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McCain’s Momentum: A State-by-State Overview of Recent Polls

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After trailing Barack Obama in virtually every national matchup poll from mid-May through late July, John McCain is now running even with Obama or has taken the lead outright, according to several recent national surveys – including a brand new Reuters / Zogby poll that gives McCain his largest advantage in more than four months
(5 points).

But how is McCain’s national momentum playing out in the most important polls – those 50 individual states that will cast electoral votes?

To gauge McCain’s momentum at the state level, Smart Politics examined 19 states in which polling had been completed within the last two weeks by a non-partisan survey organization, provided that organization had also conducted a similar poll in the state since late June. The 19 states are Colorado, Florida, Georgia, Illinois, Indiana, Iowa, Kansas, Louisiana, Maine, Michigan, Minnesota, Missouri, Nevada, New York, North Carolina, Ohio, Oregon, Virginia, and Washington.

Smart Politics then compared the net difference between McCain and Obama from the most recent poll (all conducted from August 7 to August 18) to the previous survey from that same polling organization (most conducted in mid-July).

The news is not good for the Obama camp.

· Of these 19 states, 13 saw a net change between the candidates of more than two points in either direction.

· Of these 13 states, 9 saw a meaningful bump up for McCain: New York (+10), Washington (+9), Indiana (+7), Iowa (+5), Nevada (+5), Florida (+4), Michigan (+4), Colorado (+4), and North Carolina (+3).

· Only 4 states indicated momentum for Obama: Kansas (+9), Maine (+6), Ohio (+5), and Illinois (+4).

The most troubling part of this snapshot for the Obama campaign is not simply that McCain appears to have momentum in more than twice as many states as Obama, but the particular states where this momentum is taking place.

Obama’s positive movement appears in three states where the outcome was virtually certain before the campaign even began: two Obama states (Illinois and Maine) and one McCain state (Kansas). Obama’s only real uptick in a battleground state came in Ohio.

McCain’s momentum, however, is seen across several battleground states: Indiana, Iowa, Nevada, Florida, Michigan, Colorado, North Carolina, and Washington. Although Obama is still leading in the most recent Iowa, Michigan, and Washington surveys, he has lost his advantage over McCain from previous polling in Indiana, Nevada, Florida, and Colorado.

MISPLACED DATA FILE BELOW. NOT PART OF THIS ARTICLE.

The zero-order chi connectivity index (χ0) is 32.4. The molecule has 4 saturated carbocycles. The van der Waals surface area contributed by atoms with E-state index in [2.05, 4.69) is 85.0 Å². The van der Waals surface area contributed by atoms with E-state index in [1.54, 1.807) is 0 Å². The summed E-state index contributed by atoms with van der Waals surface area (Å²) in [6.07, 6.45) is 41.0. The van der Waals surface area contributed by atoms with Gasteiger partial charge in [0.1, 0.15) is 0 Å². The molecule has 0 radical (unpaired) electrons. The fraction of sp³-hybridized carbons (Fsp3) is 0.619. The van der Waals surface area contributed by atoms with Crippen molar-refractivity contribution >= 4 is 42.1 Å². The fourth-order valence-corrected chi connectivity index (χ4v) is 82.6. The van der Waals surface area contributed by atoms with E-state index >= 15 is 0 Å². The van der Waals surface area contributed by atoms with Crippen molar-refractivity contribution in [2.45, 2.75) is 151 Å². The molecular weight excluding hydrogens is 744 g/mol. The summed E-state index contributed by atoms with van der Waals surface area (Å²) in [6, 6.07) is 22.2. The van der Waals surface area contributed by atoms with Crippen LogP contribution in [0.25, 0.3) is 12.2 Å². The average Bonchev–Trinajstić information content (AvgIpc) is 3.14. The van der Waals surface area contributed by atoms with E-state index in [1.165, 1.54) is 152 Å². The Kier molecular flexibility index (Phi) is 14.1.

There will be little opportunity for Obama to sustain a bounce from either his forthcoming VP pick or his elevated profile at the Democratic National Convention, as McCain’s VP pick and the Republican National Convention will take place shortly thereafter. Obama will likely need to acquit himself well in the upcoming autumn debates to see a return to his pre-August standing.

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Political Crumbs

Final Four Has Presidential Approval

By edging Michigan in the final seconds Sunday, the University of Kentucky guaranteed that one school in the Final Four this year would be located in a state that was not carried by President Barack Obama in 2012. (Connecticut, Florida, and Wisconsin had previously earned Final Four slots over the weekend). Across the 76 Final Fours since 1939, an average of 3.1 schools have been located in states won by the president's ticket during the previous election cycle. All four schools have come from states won by the president 29 times, with the most recent being the 2009 Final Four featuring Connecticut, Michigan State, North Carolina, and Villanova. On 30 occasions three Final Four schools have been located in states won by the president, with two schools 11 times and only one school six times (the most recent being 2012 with Kansas, Kentucky, Louisville, and Ohio State). There has never been a Men's NCAA Division I Final Four in which no schools were located in states carried by the president's ticket.


Three for the Road

A new Rasmussen Poll shows Wisconsin Governor Scott Walker in a dead heat with likely 2014 Democratic nominee Mary Burke. Walker is seeking to win his third consecutive election after prevailing in 2012's recall contest. Eight of his predecessors accomplished this feat: Republicans Lucius Fairchild (in 1869), Jeremiah Rusk (1886), Robert La Follette (1904), Emanuel Philipp (1918), John Blaine (1924), Walter Kohler (1954), Warren Knowles (1968), and Tommy Thompson (1994). Three others Badger State governors lost on their third campaign: Democrat George Peck (1894), Progressive Philip La Follette (1938), and Republican Julius Heil (1942). One died in office before having the opportunity to win a third contest (GOPer Walter Goodland in 1947) while another resigned beforehand (Democrat Patrick Lucey in 1977 to become Ambassador to Mexico). Overall Wisconsin gubernatorial incumbents have won 35 of 47 general election contests, or 74.5 percent of the time.


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